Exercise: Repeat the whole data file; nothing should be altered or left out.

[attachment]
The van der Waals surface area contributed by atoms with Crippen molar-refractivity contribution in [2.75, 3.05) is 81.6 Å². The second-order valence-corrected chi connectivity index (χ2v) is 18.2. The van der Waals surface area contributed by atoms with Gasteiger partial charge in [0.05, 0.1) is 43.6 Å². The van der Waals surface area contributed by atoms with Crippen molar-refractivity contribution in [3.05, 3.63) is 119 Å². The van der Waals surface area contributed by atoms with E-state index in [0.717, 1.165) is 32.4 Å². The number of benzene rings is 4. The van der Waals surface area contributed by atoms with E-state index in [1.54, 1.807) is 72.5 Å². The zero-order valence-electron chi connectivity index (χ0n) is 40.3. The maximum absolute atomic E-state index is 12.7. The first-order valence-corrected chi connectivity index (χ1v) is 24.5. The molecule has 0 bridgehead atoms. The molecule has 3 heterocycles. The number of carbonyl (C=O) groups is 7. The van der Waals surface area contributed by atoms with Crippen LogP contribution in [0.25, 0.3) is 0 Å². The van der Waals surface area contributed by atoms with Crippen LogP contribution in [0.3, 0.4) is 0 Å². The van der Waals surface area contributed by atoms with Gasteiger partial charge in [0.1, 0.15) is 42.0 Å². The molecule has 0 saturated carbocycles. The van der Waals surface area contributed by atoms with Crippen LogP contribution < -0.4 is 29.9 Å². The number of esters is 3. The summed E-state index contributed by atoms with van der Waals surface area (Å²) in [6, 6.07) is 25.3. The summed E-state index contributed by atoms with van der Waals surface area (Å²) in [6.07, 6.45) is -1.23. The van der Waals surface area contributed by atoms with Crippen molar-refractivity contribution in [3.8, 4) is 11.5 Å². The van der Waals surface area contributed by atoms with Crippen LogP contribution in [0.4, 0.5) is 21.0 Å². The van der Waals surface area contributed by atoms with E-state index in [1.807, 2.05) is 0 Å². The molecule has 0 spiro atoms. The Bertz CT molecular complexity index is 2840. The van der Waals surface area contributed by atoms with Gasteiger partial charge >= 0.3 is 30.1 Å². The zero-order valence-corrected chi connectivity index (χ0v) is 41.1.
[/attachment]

The van der Waals surface area contributed by atoms with Crippen molar-refractivity contribution in [2.75, 3.05) is 81.6 Å². The second-order valence-corrected chi connectivity index (χ2v) is 18.2. The van der Waals surface area contributed by atoms with Gasteiger partial charge in [0.05, 0.1) is 43.6 Å². The van der Waals surface area contributed by atoms with Crippen molar-refractivity contribution in [3.05, 3.63) is 119 Å². The van der Waals surface area contributed by atoms with E-state index in [0.717, 1.165) is 32.4 Å². The number of benzene rings is 4. The van der Waals surface area contributed by atoms with E-state index in [1.54, 1.807) is 72.5 Å². The zero-order valence-electron chi connectivity index (χ0n) is 40.3. The maximum absolute atomic E-state index is 12.7. The first-order valence-corrected chi connectivity index (χ1v) is 24.5. The molecule has 0 bridgehead atoms. The molecule has 3 heterocycles. The number of carbonyl (C=O) groups is 7. The van der Waals surface area contributed by atoms with Crippen LogP contribution in [0.25, 0.3) is 0 Å². The van der Waals surface area contributed by atoms with Crippen LogP contribution in [0.3, 0.4) is 0 Å². The van der Waals surface area contributed by atoms with Gasteiger partial charge in [0.1, 0.15) is 42.0 Å². The molecule has 0 saturated carbocycles. The van der Waals surface area contributed by atoms with Crippen LogP contribution < -0.4 is 29.9 Å². The number of esters is 3. The summed E-state index contributed by atoms with van der Waals surface area (Å²) in [6, 6.07) is 25.3. The summed E-state index contributed by atoms with van der Waals surface area (Å²) in [6.07, 6.45) is -1.23. The van der Waals surface area contributed by atoms with Crippen molar-refractivity contribution in [3.8, 4) is 11.5 Å². The van der Waals surface area contributed by atoms with Crippen LogP contribution in [0.4, 0.5) is 21.0 Å². The van der Waals surface area contributed by atoms with E-state index in [1.807, 2.05) is 0 Å². The molecule has 0 spiro atoms. The Bertz CT molecular complexity index is 2840. The van der Waals surface area contributed by atoms with Gasteiger partial charge >= 0.3 is 30.1 Å². The zero-order valence-corrected chi connectivity index (χ0v) is 41.1.